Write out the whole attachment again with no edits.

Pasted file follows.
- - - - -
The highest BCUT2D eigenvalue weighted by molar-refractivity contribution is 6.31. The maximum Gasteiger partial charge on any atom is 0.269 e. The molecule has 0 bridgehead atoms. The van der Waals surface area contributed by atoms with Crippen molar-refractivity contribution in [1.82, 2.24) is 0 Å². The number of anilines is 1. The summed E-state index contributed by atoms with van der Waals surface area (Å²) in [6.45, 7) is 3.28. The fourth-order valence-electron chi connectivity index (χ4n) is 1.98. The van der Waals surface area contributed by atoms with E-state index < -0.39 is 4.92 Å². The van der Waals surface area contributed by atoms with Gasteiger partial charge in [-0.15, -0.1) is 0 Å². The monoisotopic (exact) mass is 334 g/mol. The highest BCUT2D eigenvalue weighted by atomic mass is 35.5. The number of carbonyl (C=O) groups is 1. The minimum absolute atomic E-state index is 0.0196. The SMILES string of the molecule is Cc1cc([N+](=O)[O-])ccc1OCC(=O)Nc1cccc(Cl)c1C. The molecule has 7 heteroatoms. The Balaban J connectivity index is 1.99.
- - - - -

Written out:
The highest BCUT2D eigenvalue weighted by molar-refractivity contribution is 6.31. The maximum Gasteiger partial charge on any atom is 0.269 e. The molecule has 0 bridgehead atoms. The van der Waals surface area contributed by atoms with Crippen molar-refractivity contribution in [1.82, 2.24) is 0 Å². The number of anilines is 1. The summed E-state index contributed by atoms with van der Waals surface area (Å²) in [6.45, 7) is 3.28. The fourth-order valence-electron chi connectivity index (χ4n) is 1.98. The van der Waals surface area contributed by atoms with E-state index < -0.39 is 4.92 Å². The van der Waals surface area contributed by atoms with Gasteiger partial charge in [-0.15, -0.1) is 0 Å². The monoisotopic (exact) mass is 334 g/mol. The highest BCUT2D eigenvalue weighted by atomic mass is 35.5. The number of carbonyl (C=O) groups is 1. The minimum absolute atomic E-state index is 0.0196. The SMILES string of the molecule is Cc1cc([N+](=O)[O-])ccc1OCC(=O)Nc1cccc(Cl)c1C. The molecule has 7 heteroatoms. The Balaban J connectivity index is 1.99.